Ultrafast Lasers – The Basic Principles of Ultrafast Coherence
The concept of atoms was coined by the ancient Greek philosophers Leucippus and Democritus twenty-four centuries ago.1 However, it wasn’t until the late 20th century that atoms could be observed in motion and manipulated.2 The temporal resolution required to manipulate atomic-scale dynamics with typical speed, on the order of 10 km/s, over a distance of 1Å, is 10 femtoseconds (10×10-15 s). Hence, the visualization and manipulation of atoms and molecules requires laser pulses with durations on the order of the nuclear motion. Rapid advances in laser technology made it possible to produce pulses ranging between a few femtoseconds to tens of attoseconds (10×10-18 s). Such pulses enable the direct investigation and manipulation of atoms and electrons, and extends the frontiers of science and technology to territories never thought accessible.
Lasers operate on two general principles: light amplification using a gain medium (e.g. Ti:sapphire crystal) and feedback ensured by a cavity (e.g. two mirrors). As light is amplified in the excited gain medium, an intense laser beam is produced due to the feedback of the cavity, which is partially transmitting (Figure 1).
Figure 1: Typical optical setup of an ultrafast laser oscillator using a continuous wave (CW), second-harmonic generation, Nd:YAG laser
Ultrashort pulses are generated when light waves with a large number of modes, or integer multiples of half the light’s wavelength (λ), are coherently emitted through their in-phase superposition, also known as mode-locking. The broad energy bandwidth of ultrashort pulses is due to the uncertainty principle that arises from the inherent wave properties of photons where the precision of time-energy is limited by the Fourier transform. Since the energy (E=hc/λ) of ultrashort pulses can span multiple octaves in bandwidth, the crucial question that arises is whether such broad pulses retain coherency. The concept of coherence is extremely important in light-matter interactions at the ultrafast scale, to ensure interference effects between light waves and atoms/electrons populations. Such interference can be constructive or destructive depending on the phase difference between them (Figure 2).3
Figure 2: Basic concept of ultrashort pulse generation through mode-locking, resulting in pulses that have a broad wavelength bandwidth but ultrashort temporal width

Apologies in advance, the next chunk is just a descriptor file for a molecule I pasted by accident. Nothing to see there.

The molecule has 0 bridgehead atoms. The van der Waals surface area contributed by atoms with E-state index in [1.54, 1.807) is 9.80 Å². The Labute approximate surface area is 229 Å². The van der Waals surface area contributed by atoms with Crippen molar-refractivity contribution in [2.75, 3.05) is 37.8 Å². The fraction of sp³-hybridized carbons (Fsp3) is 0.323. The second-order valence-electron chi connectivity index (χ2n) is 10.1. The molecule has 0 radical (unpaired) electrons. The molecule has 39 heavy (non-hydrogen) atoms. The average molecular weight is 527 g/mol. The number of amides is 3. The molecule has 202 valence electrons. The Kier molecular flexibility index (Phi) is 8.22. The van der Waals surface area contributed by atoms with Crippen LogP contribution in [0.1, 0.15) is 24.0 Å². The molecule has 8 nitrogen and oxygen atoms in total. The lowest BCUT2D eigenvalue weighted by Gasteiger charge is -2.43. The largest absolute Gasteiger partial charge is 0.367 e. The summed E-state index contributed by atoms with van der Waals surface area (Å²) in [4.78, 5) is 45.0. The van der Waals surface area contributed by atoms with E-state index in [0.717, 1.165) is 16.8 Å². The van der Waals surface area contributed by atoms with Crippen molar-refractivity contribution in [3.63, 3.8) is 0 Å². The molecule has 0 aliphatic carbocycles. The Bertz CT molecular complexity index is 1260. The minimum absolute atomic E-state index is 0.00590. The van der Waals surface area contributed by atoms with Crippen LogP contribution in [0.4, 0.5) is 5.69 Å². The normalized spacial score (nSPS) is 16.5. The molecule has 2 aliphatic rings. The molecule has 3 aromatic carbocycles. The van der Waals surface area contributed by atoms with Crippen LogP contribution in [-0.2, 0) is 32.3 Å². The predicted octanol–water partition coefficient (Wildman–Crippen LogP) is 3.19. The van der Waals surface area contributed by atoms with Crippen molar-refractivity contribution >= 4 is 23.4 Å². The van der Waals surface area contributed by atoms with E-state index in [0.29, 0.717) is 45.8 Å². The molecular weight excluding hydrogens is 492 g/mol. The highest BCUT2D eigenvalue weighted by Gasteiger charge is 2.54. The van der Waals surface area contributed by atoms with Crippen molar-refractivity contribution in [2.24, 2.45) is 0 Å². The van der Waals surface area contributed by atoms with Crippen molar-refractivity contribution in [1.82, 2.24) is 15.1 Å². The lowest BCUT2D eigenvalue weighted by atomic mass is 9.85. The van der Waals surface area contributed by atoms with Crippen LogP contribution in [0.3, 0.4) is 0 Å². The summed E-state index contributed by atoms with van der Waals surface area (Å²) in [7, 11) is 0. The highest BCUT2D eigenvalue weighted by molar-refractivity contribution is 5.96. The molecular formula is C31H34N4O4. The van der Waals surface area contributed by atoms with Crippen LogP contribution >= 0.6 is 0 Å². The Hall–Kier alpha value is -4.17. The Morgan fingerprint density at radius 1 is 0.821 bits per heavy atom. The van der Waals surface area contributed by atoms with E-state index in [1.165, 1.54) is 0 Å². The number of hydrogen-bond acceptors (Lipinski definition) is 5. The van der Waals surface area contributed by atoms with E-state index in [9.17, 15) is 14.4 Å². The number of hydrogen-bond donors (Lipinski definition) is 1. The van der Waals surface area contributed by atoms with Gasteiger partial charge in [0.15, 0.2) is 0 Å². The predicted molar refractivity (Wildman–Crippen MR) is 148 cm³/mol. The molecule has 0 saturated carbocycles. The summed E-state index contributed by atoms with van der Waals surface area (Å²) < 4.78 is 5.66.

Considering a Gaussian ultrafast laser pulse transitioning a system from one state χ0 with energy E'0 to other states φn with corresponding energies En, the wave function is given by:
where αn are the amplitudes of the eigenstates φn whose moduli squared represent the population probabilities of the individual eigenstates after the pulse is applied. From the first-order perturbation theory, these eigenstates can be determined as:
where C is a constant dependent on the field amplitude of the pulse and the transition dipole moment and α = 2π2 / ln(2). < φn | χ0 > is the Franck-Condon factor given by the integral between the initial and final states. The evaluation of the integral in Equation 2 yields:
where ωn = (En - E'0) / ℏ is the Bohr frequency. In the limit of an ultrashort pulse, the lifetime (τ) of the process under laser excitation approaches zero and αn = C < φn | χ0 >. Hence, ψ = C <φn | χ0 > φn = χ0. Accordingly, the excited wave packet ψ possessing the same shape as the initial wave function, is a “coherent” superposition of excited eigenstates.
Based on this formalism, the coherent nature of ultrafast pulses offers a powerful technique for the control of multilevel atoms5, molecules6, semi-conductor spin states7, phase transitions8, and magnetism9 leading to applications not previously possible with other technologies. Using ultrafast lasers, structure-functionality paradigms in novel materials can be better understood, leading to the design of optimized functional materials through the dynamical manipulation of atoms, molecules, and monolayers.10,11 The ability to accurately probe and control atomic and electronic dynamics has led to novel arrays of technological advancements based on ultra-precise measurement techniques and highly functional materials.
- B. Pullman, (1998). The Atom in the History of Human Thought. Oxford, England: Oxford University Press.
- H. C. von Baeyer, Taming the Atom; Random House: New York, 1992.
- A. H. Zewail, J. M. Thomas, 4D Electron Microscopy. Imaging in Space and Time; Imperial College Press, 2010.
- T. E. Karam, Ultrafast and Nonlinear Spectroscopy of Colloidal Nanomaterials. (2016).
- M.C. Stowe, A. Pe’er, J. Ye, Phys. Rev. Lett. 100, 203001 (2008).
- M. Viteau, A. Chotia, M. Allegrini, N. Bouloufa, O. Dulieu, D. Comparat, P. Pillet, Sci. Agric. 321, 232 (2008).
- D. Press, K.D. Greve, P.L. McMahon, T.D. Ladd, B. Friess, C. Schneider, M. Kamp, S. Höfling, A. Forchel, Y. Yamamoto, Nat. Photonics. 4, 367 (2010).
- J. Hu, G. M. Vanacore, Z. Yang, X. Miao, A. H. Zewail. ACS Nano 9, 6728 (2015).
- Kimel, A. V., A. Kirilyuk, P. A. Usachev, R. V. Pisarev, A. M. Balbashov, Th. Rasing. Nature 435, 7042 (2005).
- Hu, J., Karam, T.E., Blake, G.A. and Zewail, A.H., Chem. Phys. Lett. 683, 258 (2017).
- Kaplan, M., Yoo, B.K., Tang, J., Karam, T.E., Liao, B., Majumdar, D., Baltimore, D., Jensen, G.J. and Zewail, A.H. Angew. Chem. Int. Ed. 56, 11498 (2017).